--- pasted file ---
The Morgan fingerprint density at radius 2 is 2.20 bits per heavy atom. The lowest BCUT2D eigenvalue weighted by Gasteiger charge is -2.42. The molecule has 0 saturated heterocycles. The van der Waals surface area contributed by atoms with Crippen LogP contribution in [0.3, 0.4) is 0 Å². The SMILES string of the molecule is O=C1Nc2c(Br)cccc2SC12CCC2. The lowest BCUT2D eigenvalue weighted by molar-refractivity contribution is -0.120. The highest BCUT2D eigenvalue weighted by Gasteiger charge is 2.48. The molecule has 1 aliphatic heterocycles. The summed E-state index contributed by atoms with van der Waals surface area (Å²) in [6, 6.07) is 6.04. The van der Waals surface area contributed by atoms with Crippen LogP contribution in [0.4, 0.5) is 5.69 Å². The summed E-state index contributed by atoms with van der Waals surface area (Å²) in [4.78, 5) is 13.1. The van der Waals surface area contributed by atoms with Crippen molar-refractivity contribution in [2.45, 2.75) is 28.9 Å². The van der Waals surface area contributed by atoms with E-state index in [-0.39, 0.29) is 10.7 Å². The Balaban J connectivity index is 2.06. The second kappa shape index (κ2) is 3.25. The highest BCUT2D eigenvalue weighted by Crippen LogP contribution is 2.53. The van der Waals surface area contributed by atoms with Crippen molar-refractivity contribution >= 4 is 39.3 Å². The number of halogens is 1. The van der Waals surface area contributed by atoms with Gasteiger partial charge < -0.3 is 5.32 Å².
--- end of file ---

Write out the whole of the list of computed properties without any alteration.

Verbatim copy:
The Morgan fingerprint density at radius 2 is 2.20 bits per heavy atom. The lowest BCUT2D eigenvalue weighted by Gasteiger charge is -2.42. The molecule has 0 saturated heterocycles. The van der Waals surface area contributed by atoms with Crippen LogP contribution in [0.3, 0.4) is 0 Å². The SMILES string of the molecule is O=C1Nc2c(Br)cccc2SC12CCC2. The lowest BCUT2D eigenvalue weighted by molar-refractivity contribution is -0.120. The highest BCUT2D eigenvalue weighted by Gasteiger charge is 2.48. The molecule has 1 aliphatic heterocycles. The summed E-state index contributed by atoms with van der Waals surface area (Å²) in [6, 6.07) is 6.04. The van der Waals surface area contributed by atoms with Crippen LogP contribution in [0.4, 0.5) is 5.69 Å². The summed E-state index contributed by atoms with van der Waals surface area (Å²) in [4.78, 5) is 13.1. The van der Waals surface area contributed by atoms with Crippen molar-refractivity contribution in [2.45, 2.75) is 28.9 Å². The van der Waals surface area contributed by atoms with E-state index in [-0.39, 0.29) is 10.7 Å². The Balaban J connectivity index is 2.06. The second kappa shape index (κ2) is 3.25. The highest BCUT2D eigenvalue weighted by Crippen LogP contribution is 2.53. The van der Waals surface area contributed by atoms with Crippen molar-refractivity contribution >= 4 is 39.3 Å². The number of halogens is 1. The van der Waals surface area contributed by atoms with Gasteiger partial charge < -0.3 is 5.32 Å².